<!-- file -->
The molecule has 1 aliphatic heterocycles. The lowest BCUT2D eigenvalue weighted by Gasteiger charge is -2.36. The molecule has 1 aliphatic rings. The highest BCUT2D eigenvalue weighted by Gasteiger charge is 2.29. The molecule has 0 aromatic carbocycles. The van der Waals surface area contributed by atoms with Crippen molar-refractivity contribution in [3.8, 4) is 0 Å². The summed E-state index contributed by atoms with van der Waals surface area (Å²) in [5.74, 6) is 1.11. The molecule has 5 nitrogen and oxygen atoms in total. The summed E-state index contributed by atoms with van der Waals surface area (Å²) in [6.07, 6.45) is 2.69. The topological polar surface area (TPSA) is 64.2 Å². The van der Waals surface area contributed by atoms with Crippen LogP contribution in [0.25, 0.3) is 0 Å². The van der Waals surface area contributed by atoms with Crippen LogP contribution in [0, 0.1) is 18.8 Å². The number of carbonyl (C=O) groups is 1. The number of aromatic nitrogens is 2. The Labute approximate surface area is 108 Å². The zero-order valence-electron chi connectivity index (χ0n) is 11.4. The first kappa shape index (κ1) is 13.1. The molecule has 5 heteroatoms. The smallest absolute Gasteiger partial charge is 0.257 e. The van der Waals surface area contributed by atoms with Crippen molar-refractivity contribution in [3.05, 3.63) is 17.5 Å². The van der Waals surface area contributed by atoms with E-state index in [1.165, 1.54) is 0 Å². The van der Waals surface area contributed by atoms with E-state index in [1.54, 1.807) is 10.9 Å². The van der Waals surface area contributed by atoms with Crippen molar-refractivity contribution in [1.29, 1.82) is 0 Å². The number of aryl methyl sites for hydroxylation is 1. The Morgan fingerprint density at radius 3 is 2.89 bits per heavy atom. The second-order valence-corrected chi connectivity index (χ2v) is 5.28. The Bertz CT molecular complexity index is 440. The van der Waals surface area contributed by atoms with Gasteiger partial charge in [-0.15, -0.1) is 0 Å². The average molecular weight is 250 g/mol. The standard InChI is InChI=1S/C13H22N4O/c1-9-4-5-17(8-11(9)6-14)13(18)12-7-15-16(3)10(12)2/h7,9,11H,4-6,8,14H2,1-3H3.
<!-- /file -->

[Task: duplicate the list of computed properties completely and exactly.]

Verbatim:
The molecule has 1 aliphatic heterocycles. The lowest BCUT2D eigenvalue weighted by Gasteiger charge is -2.36. The molecule has 1 aliphatic rings. The highest BCUT2D eigenvalue weighted by Gasteiger charge is 2.29. The molecule has 0 aromatic carbocycles. The van der Waals surface area contributed by atoms with Crippen molar-refractivity contribution in [3.8, 4) is 0 Å². The summed E-state index contributed by atoms with van der Waals surface area (Å²) in [5.74, 6) is 1.11. The molecule has 5 nitrogen and oxygen atoms in total. The summed E-state index contributed by atoms with van der Waals surface area (Å²) in [6.07, 6.45) is 2.69. The topological polar surface area (TPSA) is 64.2 Å². The van der Waals surface area contributed by atoms with Crippen LogP contribution in [0.25, 0.3) is 0 Å². The van der Waals surface area contributed by atoms with Crippen LogP contribution in [0, 0.1) is 18.8 Å². The number of carbonyl (C=O) groups is 1. The number of aromatic nitrogens is 2. The Labute approximate surface area is 108 Å². The zero-order valence-electron chi connectivity index (χ0n) is 11.4. The first kappa shape index (κ1) is 13.1. The molecule has 5 heteroatoms. The smallest absolute Gasteiger partial charge is 0.257 e. The van der Waals surface area contributed by atoms with Crippen molar-refractivity contribution in [3.05, 3.63) is 17.5 Å². The van der Waals surface area contributed by atoms with E-state index in [1.165, 1.54) is 0 Å². The van der Waals surface area contributed by atoms with E-state index in [1.54, 1.807) is 10.9 Å². The van der Waals surface area contributed by atoms with Crippen molar-refractivity contribution in [1.29, 1.82) is 0 Å². The number of aryl methyl sites for hydroxylation is 1. The Morgan fingerprint density at radius 3 is 2.89 bits per heavy atom. The second-order valence-corrected chi connectivity index (χ2v) is 5.28. The Bertz CT molecular complexity index is 440. The van der Waals surface area contributed by atoms with Gasteiger partial charge in [-0.15, -0.1) is 0 Å². The average molecular weight is 250 g/mol. The standard InChI is InChI=1S/C13H22N4O/c1-9-4-5-17(8-11(9)6-14)13(18)12-7-15-16(3)10(12)2/h7,9,11H,4-6,8,14H2,1-3H3.